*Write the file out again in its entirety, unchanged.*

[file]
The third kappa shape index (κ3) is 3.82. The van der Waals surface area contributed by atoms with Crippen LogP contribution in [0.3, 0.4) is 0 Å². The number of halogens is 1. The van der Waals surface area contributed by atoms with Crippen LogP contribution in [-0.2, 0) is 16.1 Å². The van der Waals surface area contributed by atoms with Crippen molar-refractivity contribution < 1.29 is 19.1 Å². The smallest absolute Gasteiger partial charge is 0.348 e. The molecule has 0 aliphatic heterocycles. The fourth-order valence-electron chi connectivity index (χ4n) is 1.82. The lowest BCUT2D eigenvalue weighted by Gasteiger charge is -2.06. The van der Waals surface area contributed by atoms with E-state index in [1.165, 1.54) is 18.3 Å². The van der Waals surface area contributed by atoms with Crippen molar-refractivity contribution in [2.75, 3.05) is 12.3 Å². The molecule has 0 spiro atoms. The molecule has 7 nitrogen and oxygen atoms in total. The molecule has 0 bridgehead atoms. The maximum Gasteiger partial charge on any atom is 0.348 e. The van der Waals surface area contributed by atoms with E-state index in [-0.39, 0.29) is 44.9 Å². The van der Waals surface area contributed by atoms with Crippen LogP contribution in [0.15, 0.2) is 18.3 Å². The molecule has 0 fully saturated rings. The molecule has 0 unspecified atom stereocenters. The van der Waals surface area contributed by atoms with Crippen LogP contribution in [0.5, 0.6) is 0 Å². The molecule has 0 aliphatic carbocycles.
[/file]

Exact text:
The third kappa shape index (κ3) is 3.82. The van der Waals surface area contributed by atoms with Crippen LogP contribution in [0.3, 0.4) is 0 Å². The number of halogens is 1. The van der Waals surface area contributed by atoms with Crippen LogP contribution in [-0.2, 0) is 16.1 Å². The van der Waals surface area contributed by atoms with Crippen molar-refractivity contribution < 1.29 is 19.1 Å². The smallest absolute Gasteiger partial charge is 0.348 e. The molecule has 0 aliphatic heterocycles. The fourth-order valence-electron chi connectivity index (χ4n) is 1.82. The lowest BCUT2D eigenvalue weighted by Gasteiger charge is -2.06. The van der Waals surface area contributed by atoms with E-state index in [1.165, 1.54) is 18.3 Å². The van der Waals surface area contributed by atoms with Crippen molar-refractivity contribution in [2.75, 3.05) is 12.3 Å². The molecule has 0 spiro atoms. The molecule has 7 nitrogen and oxygen atoms in total. The molecule has 0 bridgehead atoms. The maximum Gasteiger partial charge on any atom is 0.348 e. The van der Waals surface area contributed by atoms with E-state index in [-0.39, 0.29) is 44.9 Å². The van der Waals surface area contributed by atoms with Crippen LogP contribution in [0.15, 0.2) is 18.3 Å². The molecule has 0 fully saturated rings. The molecule has 0 unspecified atom stereocenters. The van der Waals surface area contributed by atoms with Crippen LogP contribution in [0.5, 0.6) is 0 Å². The molecule has 0 aliphatic carbocycles.